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David Paulides

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David Paulides is a former police officer who is now an investigator and writer known primarily for his books dedicated to proving the reality of Bigfoot, and establishing the Missing 411 conspiracy theory. Missing 411 is a series of books and films, which document cases of people who have gone missing in national parks and elsewhere, and assert that these cases are unusual and mysterious, contrary to data analysis which suggests that they are not actually statistically mysterious or even unexpected.[1][2]

Early life and career

Paulides has Greek ancestry.[3] In his online biography page, Paulides states that he received his undergraduate and graduate degrees from the University of San Francisco, and in 1977 he began a 20-year career in law enforcement, transferring in 1980 to the San Jose Police Department, working in the patrol division on the SWAT Team, patrol, and Street Crimes Unit, and a variety of assignments in the detective division.[4] While working as a court liaison officer in December 1996, Paulides was charged with a misdemeanor count of falsely soliciting for a charity.[5]


After leaving the police force, Paulides wrote books on the topic of Bigfoot, as well as on the disappearances of people in national parks and elsewhere which he attributes to unspecified, unknown causes.

Bigfoot or Sasquatch

In his pursuit of Bigfoot, Paulides has published two Bigfoot-related books and founded the group North America Bigfoot Search,[6][7] for which he serves as director.[8]

Paulides has said North America Bigfoot Search was instrumental in the genesis of a paper published in 2013, which claimed that Bigfoot was real: "The world needs to understand that North America Bigfoot Search was the organizer of the study. We orchestrated the search that led to picking Melba S. Ketchum to conduct a study of bigfoot DNA."[9] The resulting paper documented the analysis of 111 samples of hypothesized Bigfoot DNA and was written by 11 different authors.[8] On November 24, 2012, DNA Diagnostics, a veterinary laboratory headed by Ketchum, issued a press release prior to peer review claiming that their DNA sequencing study confirmed the existence of a hominin hybrid cross between modern humans with an unknown primate.[8] Two months later, in the inaugural issue of DeNovo: Journal of Science,[8] the paper was analyzed by Sharon Hill of Doubtful News for the Committee for Skeptical Inquiry. Hill's report concluded that the paper was of poor quality, stating that "The few experienced geneticists who viewed the paper reported a dismal opinion of it, noting it made little sense."[8]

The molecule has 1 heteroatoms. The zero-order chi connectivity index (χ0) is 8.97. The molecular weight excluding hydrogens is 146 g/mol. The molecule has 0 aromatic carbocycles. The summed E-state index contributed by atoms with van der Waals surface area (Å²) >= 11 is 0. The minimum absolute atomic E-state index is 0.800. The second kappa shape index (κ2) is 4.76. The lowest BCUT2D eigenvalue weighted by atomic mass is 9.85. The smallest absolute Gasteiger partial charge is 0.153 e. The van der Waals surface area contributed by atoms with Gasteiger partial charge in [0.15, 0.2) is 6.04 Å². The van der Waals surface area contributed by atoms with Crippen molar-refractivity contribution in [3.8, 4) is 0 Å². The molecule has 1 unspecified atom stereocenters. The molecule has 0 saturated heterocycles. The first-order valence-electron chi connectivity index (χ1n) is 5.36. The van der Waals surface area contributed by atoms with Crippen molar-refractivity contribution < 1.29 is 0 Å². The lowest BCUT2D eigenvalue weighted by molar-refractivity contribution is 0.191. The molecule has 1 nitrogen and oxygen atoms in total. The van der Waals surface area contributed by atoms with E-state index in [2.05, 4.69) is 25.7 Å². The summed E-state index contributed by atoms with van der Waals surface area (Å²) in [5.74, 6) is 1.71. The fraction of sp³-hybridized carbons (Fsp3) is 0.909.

The Scientist magazine also analyzed the paper, reporting that the analyses and data fail to support the claims of existence of a human-primate hybrid, but rather, "analyses either come back as 100 percent human, or fail in ways that suggest technical artifacts."[10] The website for the DeNovo Journal of Science was set up on February 4, and there is no indication that Ketchum's work, the only study it has published, was peer reviewed.[10]

Missing 411

Following his work on Bigfoot, Paulides' next project was Missing 411, a series of self-published books and two documentary films, documenting unsolved cases of people who have gone missing in national parks and elsewhere.

According to Paulides, his work on this subject began when he was doing research in a national park and an (unnamed) off-duty park ranger approached him and expressed concern about the questionable nature of some of the missing person cases which occurred in the parks.[11][page needed] The ranger knew Paulides' background and asked him to research the issue.[12][7] Paulides obliged, and asserts that he uncovered multiple lines of evidence suggesting negligence on the part of the park service in failing to locate the missing people.[13] He broadened his investigation to include missing people from across the world, and this led to his belief that he has uncovered a mysterious series of worldwide disappearances, which he said defied logical and conventional explanations.[14][page needed][15][unreliable source?]